- Excessive noise: Many of the tools and equipment used in shipyards produce very loud noises that can cause hearing loss.
- Laceration injuries: Shipyard workers are at risk of amputation injuries every time they use power tools, such as high pressure steam, saws, welding equipment and cleaning equipment.
- Electrical hazards: Among electrical tools, lighting fixtures and power cords, there are numerous electrical hazards that can lead to serious electrocution injuries.
- Elevation Injuries: Shipyard workers who are injured when lifting the load or heavy equipment are eligible to request repair.
Shipbuilding and asbestos
In recent years, the shipbuilders of New York were frequently exposed to asbestos. Asbestos is a tough and durable fire mineral that is frequently used in shipbuilding. Many workers were exposed to this dangerous mineral without respiratory protection. When asbestos is handled, fibers can be converted into air and inhaled. Asbestos fibers can get lodged in the lungs, which in deadly cancers, such as asbestosis, lung cancer and mesothelioma. Many workers are not aware that they are developing mesothelioma until many years after they have retired from shipyard work. By then, therapeutic options are limited and their prognosis is often bleak.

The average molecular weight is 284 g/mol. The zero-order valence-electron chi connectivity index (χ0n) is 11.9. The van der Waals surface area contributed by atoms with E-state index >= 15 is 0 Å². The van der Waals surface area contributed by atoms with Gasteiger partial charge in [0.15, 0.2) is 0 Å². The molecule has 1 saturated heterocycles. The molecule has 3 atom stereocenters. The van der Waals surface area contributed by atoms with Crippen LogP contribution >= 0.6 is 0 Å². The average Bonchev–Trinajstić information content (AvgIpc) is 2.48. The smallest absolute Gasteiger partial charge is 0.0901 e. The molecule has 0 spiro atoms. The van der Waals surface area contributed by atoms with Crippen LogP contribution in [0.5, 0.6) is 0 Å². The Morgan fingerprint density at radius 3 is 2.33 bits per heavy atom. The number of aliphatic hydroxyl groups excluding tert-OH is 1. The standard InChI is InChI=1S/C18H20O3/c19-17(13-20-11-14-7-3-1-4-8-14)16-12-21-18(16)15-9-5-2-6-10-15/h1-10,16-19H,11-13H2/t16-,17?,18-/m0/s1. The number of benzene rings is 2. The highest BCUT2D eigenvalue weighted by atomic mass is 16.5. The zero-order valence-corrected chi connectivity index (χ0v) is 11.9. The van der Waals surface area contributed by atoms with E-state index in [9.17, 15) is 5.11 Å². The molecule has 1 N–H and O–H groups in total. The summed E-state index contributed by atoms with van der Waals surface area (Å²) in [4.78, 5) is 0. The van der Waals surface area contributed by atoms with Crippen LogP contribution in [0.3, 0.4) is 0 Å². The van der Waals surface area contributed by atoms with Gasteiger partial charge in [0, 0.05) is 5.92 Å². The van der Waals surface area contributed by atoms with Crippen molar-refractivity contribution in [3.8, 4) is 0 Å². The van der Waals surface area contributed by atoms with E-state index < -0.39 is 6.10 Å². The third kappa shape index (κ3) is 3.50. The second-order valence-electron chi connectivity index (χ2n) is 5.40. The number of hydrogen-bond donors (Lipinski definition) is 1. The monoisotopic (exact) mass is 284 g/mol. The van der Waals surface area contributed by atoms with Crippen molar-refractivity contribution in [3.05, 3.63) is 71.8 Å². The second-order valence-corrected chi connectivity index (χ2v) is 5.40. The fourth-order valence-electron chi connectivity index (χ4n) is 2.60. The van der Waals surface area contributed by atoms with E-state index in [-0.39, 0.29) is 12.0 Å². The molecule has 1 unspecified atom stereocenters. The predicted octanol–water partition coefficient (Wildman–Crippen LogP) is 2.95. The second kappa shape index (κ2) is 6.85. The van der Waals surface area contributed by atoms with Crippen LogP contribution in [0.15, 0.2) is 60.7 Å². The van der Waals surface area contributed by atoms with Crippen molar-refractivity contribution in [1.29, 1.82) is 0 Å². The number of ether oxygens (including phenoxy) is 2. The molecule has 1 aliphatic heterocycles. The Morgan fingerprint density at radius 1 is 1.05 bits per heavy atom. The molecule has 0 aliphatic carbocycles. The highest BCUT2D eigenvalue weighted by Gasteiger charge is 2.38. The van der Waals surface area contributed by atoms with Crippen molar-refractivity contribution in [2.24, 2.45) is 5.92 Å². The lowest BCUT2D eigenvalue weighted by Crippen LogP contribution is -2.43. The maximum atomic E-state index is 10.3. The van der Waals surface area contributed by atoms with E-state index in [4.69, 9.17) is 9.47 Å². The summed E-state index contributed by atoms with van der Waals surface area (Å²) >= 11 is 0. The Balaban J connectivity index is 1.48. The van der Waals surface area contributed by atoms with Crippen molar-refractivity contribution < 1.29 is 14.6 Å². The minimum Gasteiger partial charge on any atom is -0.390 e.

Shipyards, managers and supervisors must take the necessary measures to avoid accidents with injuries. Here are some steps you can take to keep workers safe at work:
- Solvents and flammable materials should be stored immediately or disposed of after use.
- Spills should be scrubbed right away.
- Gaps and openings in decks and ships must be clearly marked.
- Adequate ventilation should be provided when workers use hazardous chemicals.
- Concentrations in the air must be carefully controlled.
- Protective equipment must be provided to workers who use hazardous solvents and corrosive materials.
- Shade and adequate fluids should be provided when working in the heat.
- Hearing protection must be provided.
- High pressure hoses must be inspected before use.
- Power tools must be grounded or double insulated.
- Those who are working in the elevations should have a safety protection fall as harnesses and safety nets.
- Workers must be provided with other safety equipment such as goggles, vests and helmets.
Examples of Shipyard Accidents